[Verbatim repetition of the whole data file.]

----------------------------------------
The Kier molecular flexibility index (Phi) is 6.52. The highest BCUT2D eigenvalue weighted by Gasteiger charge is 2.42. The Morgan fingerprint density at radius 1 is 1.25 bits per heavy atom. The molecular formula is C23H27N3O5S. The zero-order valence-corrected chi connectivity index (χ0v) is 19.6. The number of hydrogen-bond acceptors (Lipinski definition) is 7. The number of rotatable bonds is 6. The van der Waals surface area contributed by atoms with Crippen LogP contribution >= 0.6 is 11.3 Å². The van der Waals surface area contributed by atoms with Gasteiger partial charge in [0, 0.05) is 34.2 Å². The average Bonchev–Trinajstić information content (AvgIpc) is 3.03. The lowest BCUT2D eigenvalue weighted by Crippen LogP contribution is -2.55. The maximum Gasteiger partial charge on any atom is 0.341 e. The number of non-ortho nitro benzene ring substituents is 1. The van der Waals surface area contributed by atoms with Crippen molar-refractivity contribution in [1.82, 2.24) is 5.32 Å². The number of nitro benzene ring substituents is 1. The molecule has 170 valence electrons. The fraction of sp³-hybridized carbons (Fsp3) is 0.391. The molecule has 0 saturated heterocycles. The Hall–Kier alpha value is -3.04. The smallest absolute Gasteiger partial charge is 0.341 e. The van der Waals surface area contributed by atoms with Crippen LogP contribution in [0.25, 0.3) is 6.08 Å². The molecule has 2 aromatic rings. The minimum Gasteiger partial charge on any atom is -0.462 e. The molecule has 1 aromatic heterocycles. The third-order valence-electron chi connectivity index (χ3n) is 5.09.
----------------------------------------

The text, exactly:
The Kier molecular flexibility index (Phi) is 6.52. The highest BCUT2D eigenvalue weighted by Gasteiger charge is 2.42. The Morgan fingerprint density at radius 1 is 1.25 bits per heavy atom. The molecular formula is C23H27N3O5S. The zero-order valence-corrected chi connectivity index (χ0v) is 19.6. The number of hydrogen-bond acceptors (Lipinski definition) is 7. The number of rotatable bonds is 6. The van der Waals surface area contributed by atoms with Crippen LogP contribution >= 0.6 is 11.3 Å². The van der Waals surface area contributed by atoms with Gasteiger partial charge in [0, 0.05) is 34.2 Å². The average Bonchev–Trinajstić information content (AvgIpc) is 3.03. The lowest BCUT2D eigenvalue weighted by Crippen LogP contribution is -2.55. The maximum Gasteiger partial charge on any atom is 0.341 e. The number of non-ortho nitro benzene ring substituents is 1. The van der Waals surface area contributed by atoms with Crippen molar-refractivity contribution in [1.82, 2.24) is 5.32 Å². The number of nitro benzene ring substituents is 1. The molecule has 170 valence electrons. The fraction of sp³-hybridized carbons (Fsp3) is 0.391. The molecule has 0 saturated heterocycles. The Hall–Kier alpha value is -3.04. The smallest absolute Gasteiger partial charge is 0.341 e. The van der Waals surface area contributed by atoms with Crippen LogP contribution in [0.25, 0.3) is 6.08 Å². The molecule has 2 aromatic rings. The minimum Gasteiger partial charge on any atom is -0.462 e. The molecule has 1 aromatic heterocycles. The third-order valence-electron chi connectivity index (χ3n) is 5.09.